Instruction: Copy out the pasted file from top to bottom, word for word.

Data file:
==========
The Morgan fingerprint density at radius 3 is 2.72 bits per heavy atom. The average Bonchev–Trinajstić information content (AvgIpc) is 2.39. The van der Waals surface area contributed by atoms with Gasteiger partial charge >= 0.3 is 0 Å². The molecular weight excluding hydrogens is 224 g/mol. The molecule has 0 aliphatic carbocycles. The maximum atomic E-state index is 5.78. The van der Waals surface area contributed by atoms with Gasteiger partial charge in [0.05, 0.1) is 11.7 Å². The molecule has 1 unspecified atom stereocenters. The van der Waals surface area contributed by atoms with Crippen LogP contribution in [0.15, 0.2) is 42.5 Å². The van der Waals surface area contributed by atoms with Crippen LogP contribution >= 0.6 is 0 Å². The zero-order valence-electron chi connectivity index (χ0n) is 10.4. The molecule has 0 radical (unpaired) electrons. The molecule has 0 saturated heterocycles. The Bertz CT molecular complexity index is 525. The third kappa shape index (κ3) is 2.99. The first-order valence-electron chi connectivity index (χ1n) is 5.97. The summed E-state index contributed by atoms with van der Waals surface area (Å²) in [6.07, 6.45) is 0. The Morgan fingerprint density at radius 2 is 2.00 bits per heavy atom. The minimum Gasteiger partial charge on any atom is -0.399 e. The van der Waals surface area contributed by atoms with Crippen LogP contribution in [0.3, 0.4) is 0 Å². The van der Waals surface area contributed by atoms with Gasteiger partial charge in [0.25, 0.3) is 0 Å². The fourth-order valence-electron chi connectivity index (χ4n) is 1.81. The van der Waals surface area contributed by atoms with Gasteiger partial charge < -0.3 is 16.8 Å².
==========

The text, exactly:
The Morgan fingerprint density at radius 3 is 2.72 bits per heavy atom. The average Bonchev–Trinajstić information content (AvgIpc) is 2.39. The van der Waals surface area contributed by atoms with Gasteiger partial charge >= 0.3 is 0 Å². The molecular weight excluding hydrogens is 224 g/mol. The molecule has 0 aliphatic carbocycles. The maximum atomic E-state index is 5.78. The van der Waals surface area contributed by atoms with Gasteiger partial charge in [0.05, 0.1) is 11.7 Å². The molecule has 1 unspecified atom stereocenters. The van der Waals surface area contributed by atoms with Crippen LogP contribution in [0.15, 0.2) is 42.5 Å². The van der Waals surface area contributed by atoms with Crippen LogP contribution >= 0.6 is 0 Å². The zero-order valence-electron chi connectivity index (χ0n) is 10.4. The molecule has 0 radical (unpaired) electrons. The molecule has 0 saturated heterocycles. The Bertz CT molecular complexity index is 525. The third kappa shape index (κ3) is 2.99. The first-order valence-electron chi connectivity index (χ1n) is 5.97. The summed E-state index contributed by atoms with van der Waals surface area (Å²) in [6.07, 6.45) is 0. The Morgan fingerprint density at radius 2 is 2.00 bits per heavy atom. The minimum Gasteiger partial charge on any atom is -0.399 e. The van der Waals surface area contributed by atoms with Crippen LogP contribution in [0.3, 0.4) is 0 Å². The van der Waals surface area contributed by atoms with Gasteiger partial charge in [0.25, 0.3) is 0 Å². The fourth-order valence-electron chi connectivity index (χ4n) is 1.81. The van der Waals surface area contributed by atoms with Gasteiger partial charge < -0.3 is 16.8 Å².